Tuesday, January 20, 2009

History Currently Being Made

I'm writing this as I am watching one of the most historic events in America's recent history - Barack Obama's inauguration.

Currently, Mr. President Obama is giving an address to the nation, and I am struck, as I usually am by his speeches, by what an amazing orator he is. I assume he has a speech writer, and wonder why former President Bush's speech writer could not create such prose.

Perhaps I am selling that person short, whomever he or she may be. Perhaps No-Longer-President Bush's speechwriter was forced to "write down" to Not-in-White-House-Residence Bush's level. In that instance, I commiserate with the guy (or gal), because that means he was, not only limited in what he could write, but also had to watch his carefully crafted words butchered by a man who had a tenuous grasp of the English language.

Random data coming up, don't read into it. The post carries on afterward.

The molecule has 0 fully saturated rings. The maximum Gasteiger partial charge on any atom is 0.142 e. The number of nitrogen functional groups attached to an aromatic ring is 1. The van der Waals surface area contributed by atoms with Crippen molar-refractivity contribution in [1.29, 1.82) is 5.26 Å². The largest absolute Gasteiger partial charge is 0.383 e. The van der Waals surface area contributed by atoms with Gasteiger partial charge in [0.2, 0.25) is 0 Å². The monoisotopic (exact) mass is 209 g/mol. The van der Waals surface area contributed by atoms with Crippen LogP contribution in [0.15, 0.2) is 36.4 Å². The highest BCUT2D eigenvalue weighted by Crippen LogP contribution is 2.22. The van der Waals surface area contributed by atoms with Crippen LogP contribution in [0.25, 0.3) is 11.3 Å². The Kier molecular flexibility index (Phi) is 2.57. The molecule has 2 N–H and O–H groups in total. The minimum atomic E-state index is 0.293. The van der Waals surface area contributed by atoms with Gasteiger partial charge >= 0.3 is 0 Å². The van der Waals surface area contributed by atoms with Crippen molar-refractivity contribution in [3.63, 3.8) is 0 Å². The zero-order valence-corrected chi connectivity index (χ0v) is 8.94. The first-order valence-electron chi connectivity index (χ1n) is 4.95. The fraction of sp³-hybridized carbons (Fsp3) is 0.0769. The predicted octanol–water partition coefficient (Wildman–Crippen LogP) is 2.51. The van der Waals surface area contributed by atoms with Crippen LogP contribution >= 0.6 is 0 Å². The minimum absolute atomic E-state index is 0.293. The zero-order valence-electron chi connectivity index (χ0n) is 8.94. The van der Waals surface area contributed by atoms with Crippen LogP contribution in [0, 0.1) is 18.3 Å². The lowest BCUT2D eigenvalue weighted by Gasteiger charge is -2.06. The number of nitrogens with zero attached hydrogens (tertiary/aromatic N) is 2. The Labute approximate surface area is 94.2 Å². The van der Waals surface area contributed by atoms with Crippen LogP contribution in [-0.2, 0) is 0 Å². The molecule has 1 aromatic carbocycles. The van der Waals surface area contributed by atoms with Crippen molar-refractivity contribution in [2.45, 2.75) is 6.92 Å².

President Obama's speechwriter, however, has free reign. Listening to the words and phrases Mr. President Obama is delivering, I can't help but notice that they would sound terribly trite and cheesy if spoken in any other manner, by any other person. It takes a great speaker to take cliche phrases and turn them into inspiring soundbytes.

I teach Contemporary Presentation as an intro level college course, and we recently added a Famous Speech assignment that is optional to any student who wishes for extra credit. For the assignment, they choose a speech from a list we provide of famous orators and deliver it in class. We've chosen speeches that cover a variety of events given by famous men and women of centuries past. We tried to choose speeches that had no audio or video recording so that the students' delivery would be their own interpretation. I am excited to see what they come up with, and I cannot help but notice how studying Mr. President Obama's rhetoric and delivery will only aid my students in learning how to deliver powerful prose by famous speakers of the past.

The new president's oration reminds me of the inspiration of Abraham Lincoln's Gettysburg Address, a short speech President Lincoln wrote in the carriage on the way to the battlefield, and Roosevelt's address to the nation after the attack on Pearl Harbor. Both Lincoln and Roosevelt's speeches were addressing the nation in times of trouble and hardship. President Obama has the same task today, and he has lived up to that task with aplomb.